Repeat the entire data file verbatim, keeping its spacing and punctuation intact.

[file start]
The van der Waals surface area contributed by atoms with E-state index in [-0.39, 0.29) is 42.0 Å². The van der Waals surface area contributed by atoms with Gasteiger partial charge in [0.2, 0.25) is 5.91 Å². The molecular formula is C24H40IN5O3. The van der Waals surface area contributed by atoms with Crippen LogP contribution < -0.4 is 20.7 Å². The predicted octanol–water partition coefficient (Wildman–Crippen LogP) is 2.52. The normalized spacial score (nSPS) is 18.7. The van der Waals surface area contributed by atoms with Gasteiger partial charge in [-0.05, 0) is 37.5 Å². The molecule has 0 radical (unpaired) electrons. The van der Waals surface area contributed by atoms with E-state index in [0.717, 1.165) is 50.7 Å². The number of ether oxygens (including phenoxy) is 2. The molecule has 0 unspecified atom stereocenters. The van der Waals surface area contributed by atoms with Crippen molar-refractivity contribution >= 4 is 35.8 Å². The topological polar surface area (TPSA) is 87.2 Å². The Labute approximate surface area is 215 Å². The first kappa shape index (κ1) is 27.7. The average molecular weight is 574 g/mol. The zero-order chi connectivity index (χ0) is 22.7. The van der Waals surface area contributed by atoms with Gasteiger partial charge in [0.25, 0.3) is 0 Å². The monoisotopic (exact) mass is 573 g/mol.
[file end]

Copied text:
The van der Waals surface area contributed by atoms with E-state index in [-0.39, 0.29) is 42.0 Å². The van der Waals surface area contributed by atoms with Gasteiger partial charge in [0.2, 0.25) is 5.91 Å². The molecular formula is C24H40IN5O3. The van der Waals surface area contributed by atoms with Crippen LogP contribution < -0.4 is 20.7 Å². The predicted octanol–water partition coefficient (Wildman–Crippen LogP) is 2.52. The normalized spacial score (nSPS) is 18.7. The van der Waals surface area contributed by atoms with Gasteiger partial charge in [-0.05, 0) is 37.5 Å². The molecule has 0 radical (unpaired) electrons. The van der Waals surface area contributed by atoms with E-state index in [0.717, 1.165) is 50.7 Å². The number of ether oxygens (including phenoxy) is 2. The molecule has 0 unspecified atom stereocenters. The van der Waals surface area contributed by atoms with Crippen molar-refractivity contribution >= 4 is 35.8 Å². The topological polar surface area (TPSA) is 87.2 Å². The Labute approximate surface area is 215 Å². The first kappa shape index (κ1) is 27.7. The average molecular weight is 574 g/mol. The zero-order chi connectivity index (χ0) is 22.7. The van der Waals surface area contributed by atoms with Gasteiger partial charge in [0.25, 0.3) is 0 Å². The monoisotopic (exact) mass is 573 g/mol.